Pressure is growing for an explanation to be given by the Garda Commissioner on why her legal team argued that Garda whistleblower Maurice McCabe was motivated by “malice”.
Sinn Féin deputy leader Mary Lou McDonald joined the chorus of demands yesterday, saying Commissioner Nóirín O’Sullivan needed to make it clear that Sgt McCabe was acting in good faith when he made allegations of Garda malpractice.
The issue is expected to be raised this week in the Dáil, when debate will take place on the O’Higgins inquiry, which examined claims of malpractice against the force.
Speaking to RTÉ yesterday, Ms McDonald said the issue of claims that Sgt McCabe had at some stage acted with malice needed to be addressed.
“Frances Fitzgerald as Minister [for Justice] and as Tánaiste needs to come forward and make statements.”
“I also think the Garda Commissioner needs to come out at this stage and make it absolutely plain that at no stage was the Garda whistleblower Maurice McCabe acting in anything other than good faith.”
A statement to the media by the Garda Commissioner’s representatives at the weekend said that under the Commissions of Inquiry Act, she could not by law comment on any evidence or submission given to the judicial inquiry.
Fianna Fáil leader Micheál Martin has called on Ms O’Sullivan to address the claims and is expected to raise the issue in the Dáil this week. Ms Fitzgerald will take questions in the Dáil tomorrow, when the issue is expected to be raised by Opposition TDs.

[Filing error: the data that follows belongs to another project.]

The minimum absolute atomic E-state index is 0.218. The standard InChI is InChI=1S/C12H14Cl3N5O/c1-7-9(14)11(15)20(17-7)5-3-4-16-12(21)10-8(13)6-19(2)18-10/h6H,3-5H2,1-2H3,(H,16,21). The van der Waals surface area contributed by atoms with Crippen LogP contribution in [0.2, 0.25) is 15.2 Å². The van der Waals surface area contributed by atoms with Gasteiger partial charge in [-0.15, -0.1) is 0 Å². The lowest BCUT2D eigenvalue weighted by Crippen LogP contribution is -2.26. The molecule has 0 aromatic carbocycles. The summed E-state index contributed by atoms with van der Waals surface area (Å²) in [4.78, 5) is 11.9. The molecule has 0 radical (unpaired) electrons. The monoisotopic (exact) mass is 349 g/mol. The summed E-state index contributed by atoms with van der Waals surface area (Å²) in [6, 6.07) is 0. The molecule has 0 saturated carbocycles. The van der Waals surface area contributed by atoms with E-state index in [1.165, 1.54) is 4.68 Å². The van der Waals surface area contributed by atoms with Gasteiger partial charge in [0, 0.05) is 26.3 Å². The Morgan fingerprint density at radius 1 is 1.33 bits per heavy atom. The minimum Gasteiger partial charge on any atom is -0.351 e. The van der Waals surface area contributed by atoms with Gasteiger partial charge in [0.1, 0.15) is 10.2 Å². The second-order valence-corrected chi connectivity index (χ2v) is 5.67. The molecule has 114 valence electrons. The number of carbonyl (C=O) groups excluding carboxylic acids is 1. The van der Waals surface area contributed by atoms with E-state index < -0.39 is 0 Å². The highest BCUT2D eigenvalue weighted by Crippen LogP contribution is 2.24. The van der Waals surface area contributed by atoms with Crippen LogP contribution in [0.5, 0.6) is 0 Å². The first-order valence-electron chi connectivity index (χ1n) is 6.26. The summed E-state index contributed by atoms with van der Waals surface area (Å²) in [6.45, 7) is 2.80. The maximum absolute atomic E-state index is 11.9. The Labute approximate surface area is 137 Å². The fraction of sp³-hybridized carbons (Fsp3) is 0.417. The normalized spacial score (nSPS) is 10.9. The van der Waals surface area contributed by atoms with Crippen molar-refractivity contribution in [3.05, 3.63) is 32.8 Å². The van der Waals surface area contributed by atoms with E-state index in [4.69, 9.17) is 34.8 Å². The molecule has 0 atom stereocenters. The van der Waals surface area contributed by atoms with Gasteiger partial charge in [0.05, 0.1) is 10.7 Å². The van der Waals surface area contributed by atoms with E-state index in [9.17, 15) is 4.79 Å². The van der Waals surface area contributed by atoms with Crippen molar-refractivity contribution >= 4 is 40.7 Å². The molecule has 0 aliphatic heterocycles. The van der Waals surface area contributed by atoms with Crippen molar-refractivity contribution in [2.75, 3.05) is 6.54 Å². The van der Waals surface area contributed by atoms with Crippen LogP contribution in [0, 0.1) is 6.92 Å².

Asked at the weekend whether Ms O’Sullivan enjoyed her full confidence, a statement issued on Ms Fitzgerald’s behalf said: “There is no question of issues of confidence in the Garda Commissioner arising.”
Her spokesman did not add to that yesterday when questions were put to the minister’s department.
The Irish Examiner last week revealed that documents from the O’Higgins inquiry show Ms O’Sullivan’s legal team claimed Sgt McCabe was motivated by “malice” when he highlighted malpractice in the force.
Documents from the O’Higgins Commission, which were not published, showed the inquiry was told by senior counsel for Ms O’Sullivan that evidence would be produced to show that Sgt McCabe had told two other officers that he was making his complaints because of malice he harboured towards a senior officer.
This was found not to be the case. Furthermore, in the final report for the inquiry, the retired judge stated that Sgt McCabe was an entirely truthful witness and his bona fides were fully accepted.
Sgt McCabe’s counsel, Michael McDowell SC, also, during hearings for the inquiry, objected to the accusation by Garda management that his client was motivated by malice, during the private sessions.
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